Commissary regulars concerned over influx of new users

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Guam Veterans Affairs director Fred Bordallo said he is confident about the commissaries' system of logistics because they have a high-tech IT system which determines the bestselling items and orders them ahead to keep them in stock.

A number of service members and their families are worried that an influx of new users might result in shortages of items in base commissaries.

The U.S. Naval Base Guam Visitor Control Center Contractor Services Office has started providing veteran pre-enrollment services for certain designated disabled veterans newly authorized to have access to military commissaries.

Regular users of commissaries inside the island’s military bases had called NewsTalk K57, expressing their worry that commissaries might run out of goods because of the increased demand caused by the newly authorized users.

One such caller, named Marie, called the Patti Arroyo show and expressed concern that the new users might crowd out the regular shoppers at base commissaries. She even suggested that enlisted personnel and their families write their respective representatives in Congress to make them aware of the issue.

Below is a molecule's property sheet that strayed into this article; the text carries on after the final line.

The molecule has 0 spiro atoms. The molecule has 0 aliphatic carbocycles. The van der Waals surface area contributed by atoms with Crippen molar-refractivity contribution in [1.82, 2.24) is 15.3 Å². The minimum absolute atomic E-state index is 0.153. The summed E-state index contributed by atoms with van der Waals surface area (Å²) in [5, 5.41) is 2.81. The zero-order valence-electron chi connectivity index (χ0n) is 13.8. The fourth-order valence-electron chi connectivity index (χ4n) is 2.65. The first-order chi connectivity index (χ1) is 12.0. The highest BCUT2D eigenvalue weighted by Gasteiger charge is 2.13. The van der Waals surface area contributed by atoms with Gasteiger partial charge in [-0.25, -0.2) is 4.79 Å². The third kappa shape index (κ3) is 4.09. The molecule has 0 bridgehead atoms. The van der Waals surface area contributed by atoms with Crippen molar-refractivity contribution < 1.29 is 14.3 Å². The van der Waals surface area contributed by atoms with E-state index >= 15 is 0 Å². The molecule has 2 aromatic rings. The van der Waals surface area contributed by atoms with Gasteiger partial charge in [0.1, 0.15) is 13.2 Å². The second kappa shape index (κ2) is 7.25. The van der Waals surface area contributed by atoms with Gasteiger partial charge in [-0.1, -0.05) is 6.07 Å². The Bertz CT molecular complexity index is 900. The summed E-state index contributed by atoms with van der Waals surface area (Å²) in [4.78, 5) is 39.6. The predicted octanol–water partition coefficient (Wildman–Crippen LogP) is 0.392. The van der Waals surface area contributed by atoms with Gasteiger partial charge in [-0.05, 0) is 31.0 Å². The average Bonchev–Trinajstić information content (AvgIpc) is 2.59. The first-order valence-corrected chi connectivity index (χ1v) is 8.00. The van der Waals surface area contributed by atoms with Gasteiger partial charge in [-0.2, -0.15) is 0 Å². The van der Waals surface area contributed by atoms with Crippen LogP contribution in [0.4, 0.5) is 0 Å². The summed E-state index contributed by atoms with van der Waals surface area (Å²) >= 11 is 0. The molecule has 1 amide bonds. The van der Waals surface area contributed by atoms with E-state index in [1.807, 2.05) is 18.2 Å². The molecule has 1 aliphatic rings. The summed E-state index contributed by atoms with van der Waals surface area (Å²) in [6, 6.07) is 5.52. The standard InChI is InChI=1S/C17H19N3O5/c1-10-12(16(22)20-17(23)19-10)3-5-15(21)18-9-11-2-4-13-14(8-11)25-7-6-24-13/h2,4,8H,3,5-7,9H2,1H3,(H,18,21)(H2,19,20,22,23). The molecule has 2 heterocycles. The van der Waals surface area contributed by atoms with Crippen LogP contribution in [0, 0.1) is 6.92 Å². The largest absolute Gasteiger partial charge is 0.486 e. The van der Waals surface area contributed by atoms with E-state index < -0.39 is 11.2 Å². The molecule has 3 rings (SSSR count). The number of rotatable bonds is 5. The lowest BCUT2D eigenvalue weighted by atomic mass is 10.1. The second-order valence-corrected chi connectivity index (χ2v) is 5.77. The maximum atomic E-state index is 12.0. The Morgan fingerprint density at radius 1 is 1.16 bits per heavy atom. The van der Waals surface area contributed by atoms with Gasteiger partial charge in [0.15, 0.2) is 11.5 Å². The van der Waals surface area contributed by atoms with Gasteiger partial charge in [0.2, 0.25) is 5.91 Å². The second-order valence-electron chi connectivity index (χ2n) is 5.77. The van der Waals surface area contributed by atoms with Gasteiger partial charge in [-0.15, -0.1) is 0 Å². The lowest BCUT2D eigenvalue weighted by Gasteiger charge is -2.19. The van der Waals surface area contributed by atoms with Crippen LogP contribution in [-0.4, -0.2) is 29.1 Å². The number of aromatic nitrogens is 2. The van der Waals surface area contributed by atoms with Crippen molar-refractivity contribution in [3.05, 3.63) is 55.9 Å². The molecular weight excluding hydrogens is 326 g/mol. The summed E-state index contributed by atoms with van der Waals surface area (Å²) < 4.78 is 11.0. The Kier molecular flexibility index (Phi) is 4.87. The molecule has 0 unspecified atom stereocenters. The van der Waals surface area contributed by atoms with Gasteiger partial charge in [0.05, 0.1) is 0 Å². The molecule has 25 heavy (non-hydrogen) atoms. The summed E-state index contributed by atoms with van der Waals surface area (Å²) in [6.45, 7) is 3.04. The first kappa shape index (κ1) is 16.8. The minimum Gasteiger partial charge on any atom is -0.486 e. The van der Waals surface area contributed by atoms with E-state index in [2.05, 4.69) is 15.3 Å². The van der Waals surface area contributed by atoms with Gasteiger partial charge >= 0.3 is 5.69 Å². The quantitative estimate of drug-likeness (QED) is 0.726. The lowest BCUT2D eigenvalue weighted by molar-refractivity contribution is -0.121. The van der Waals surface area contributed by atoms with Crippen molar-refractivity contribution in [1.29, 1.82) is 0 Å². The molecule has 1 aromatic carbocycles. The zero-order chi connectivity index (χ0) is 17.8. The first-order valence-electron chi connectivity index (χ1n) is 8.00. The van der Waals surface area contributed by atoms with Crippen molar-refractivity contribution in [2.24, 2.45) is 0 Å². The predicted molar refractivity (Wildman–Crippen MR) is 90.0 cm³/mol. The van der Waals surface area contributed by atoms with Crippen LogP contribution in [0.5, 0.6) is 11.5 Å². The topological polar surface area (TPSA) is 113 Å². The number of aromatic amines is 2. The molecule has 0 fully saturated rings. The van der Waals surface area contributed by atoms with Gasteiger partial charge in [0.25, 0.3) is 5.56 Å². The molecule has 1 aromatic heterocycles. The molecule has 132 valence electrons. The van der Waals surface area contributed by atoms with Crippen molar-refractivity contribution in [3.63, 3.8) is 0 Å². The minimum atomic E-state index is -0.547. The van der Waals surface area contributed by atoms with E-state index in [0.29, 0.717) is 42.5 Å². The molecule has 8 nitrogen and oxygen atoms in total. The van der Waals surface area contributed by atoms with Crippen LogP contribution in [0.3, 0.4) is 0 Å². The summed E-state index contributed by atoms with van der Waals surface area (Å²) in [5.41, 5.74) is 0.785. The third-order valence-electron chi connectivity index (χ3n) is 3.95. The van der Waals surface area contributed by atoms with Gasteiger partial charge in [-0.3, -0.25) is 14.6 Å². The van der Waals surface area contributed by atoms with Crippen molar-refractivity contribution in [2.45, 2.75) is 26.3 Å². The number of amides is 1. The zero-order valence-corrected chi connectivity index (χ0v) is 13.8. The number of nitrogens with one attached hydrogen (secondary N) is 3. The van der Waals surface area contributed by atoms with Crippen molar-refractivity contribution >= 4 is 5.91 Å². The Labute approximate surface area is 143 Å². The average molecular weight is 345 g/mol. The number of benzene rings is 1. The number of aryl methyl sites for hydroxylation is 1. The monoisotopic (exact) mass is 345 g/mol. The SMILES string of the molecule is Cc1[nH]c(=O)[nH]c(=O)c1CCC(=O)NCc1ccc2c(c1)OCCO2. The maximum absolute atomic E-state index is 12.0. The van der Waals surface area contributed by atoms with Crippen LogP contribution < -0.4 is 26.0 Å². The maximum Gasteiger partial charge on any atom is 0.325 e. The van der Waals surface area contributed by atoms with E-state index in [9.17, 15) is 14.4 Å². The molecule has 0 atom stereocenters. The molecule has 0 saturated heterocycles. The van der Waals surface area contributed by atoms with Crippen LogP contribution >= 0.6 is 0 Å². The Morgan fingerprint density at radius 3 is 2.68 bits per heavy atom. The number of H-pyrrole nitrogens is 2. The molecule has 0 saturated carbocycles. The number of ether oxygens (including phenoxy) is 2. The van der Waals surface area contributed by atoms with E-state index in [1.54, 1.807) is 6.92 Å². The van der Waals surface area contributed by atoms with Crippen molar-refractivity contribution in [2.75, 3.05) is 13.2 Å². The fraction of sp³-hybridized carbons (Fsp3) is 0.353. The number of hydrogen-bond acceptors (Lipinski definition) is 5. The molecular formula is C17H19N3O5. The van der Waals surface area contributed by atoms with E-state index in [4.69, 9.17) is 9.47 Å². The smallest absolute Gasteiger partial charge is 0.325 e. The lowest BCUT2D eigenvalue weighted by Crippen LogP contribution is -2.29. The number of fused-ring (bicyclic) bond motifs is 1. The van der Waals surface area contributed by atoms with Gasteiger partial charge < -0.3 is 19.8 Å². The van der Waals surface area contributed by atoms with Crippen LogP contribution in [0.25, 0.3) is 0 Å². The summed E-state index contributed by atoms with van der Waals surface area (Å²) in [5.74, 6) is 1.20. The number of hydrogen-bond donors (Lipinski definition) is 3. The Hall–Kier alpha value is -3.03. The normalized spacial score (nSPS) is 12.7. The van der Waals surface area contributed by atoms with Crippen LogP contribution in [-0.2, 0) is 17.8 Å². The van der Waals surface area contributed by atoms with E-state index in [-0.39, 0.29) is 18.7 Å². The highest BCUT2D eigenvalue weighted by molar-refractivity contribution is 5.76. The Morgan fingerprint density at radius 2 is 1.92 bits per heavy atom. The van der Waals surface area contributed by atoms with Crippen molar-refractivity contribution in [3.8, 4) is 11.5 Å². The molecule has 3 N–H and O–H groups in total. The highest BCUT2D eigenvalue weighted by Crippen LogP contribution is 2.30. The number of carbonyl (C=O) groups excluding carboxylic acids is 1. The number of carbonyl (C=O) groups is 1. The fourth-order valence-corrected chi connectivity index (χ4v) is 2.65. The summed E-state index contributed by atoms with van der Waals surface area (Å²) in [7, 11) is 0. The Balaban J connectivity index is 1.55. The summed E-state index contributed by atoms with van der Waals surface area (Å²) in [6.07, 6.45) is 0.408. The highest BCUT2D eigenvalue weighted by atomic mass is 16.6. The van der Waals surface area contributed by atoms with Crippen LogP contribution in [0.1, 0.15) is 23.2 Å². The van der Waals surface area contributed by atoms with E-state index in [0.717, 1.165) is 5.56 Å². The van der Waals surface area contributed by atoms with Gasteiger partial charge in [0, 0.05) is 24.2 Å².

Estimates vary on the number of newly authorized commissary users. Veterans advocate Tom Devlin, the host of K57’s Vet Talk, estimates that there could be an estimated 5,000 who will apply for a card authorizing commissary privileges.

The good news, according to Devlin, is that the commissary privileges may serve as an incentive for more veterans to sign up in an official veterans list.

For years, there has been uncertainty about the exact number of veterans on Guam because of the refusal of some to sign up and register.

With shopping on base as an incentive, Devlin said more veterans may register and a more accurate count of the number of veterans on Guam could be accomplished.

The bad news, according to Devlin, is whether the clinics and commissaries will be ready for an upsurge of new users.

“It’s gonna be a learning curve for everybody,” Devlin said.

Initially, Devlin said there may be shortages as the commissaries determine how much the increased demand is.

But in an interview with Patti Arroyo on NewsTalk K57, Guam Veterans Affairs director Fred Bordallo said he is confident about the commissaries’ system of logistics.

He added that the commissaries have a high-tech IT system which determines the bestselling items and orders ahead to keep them in stock.

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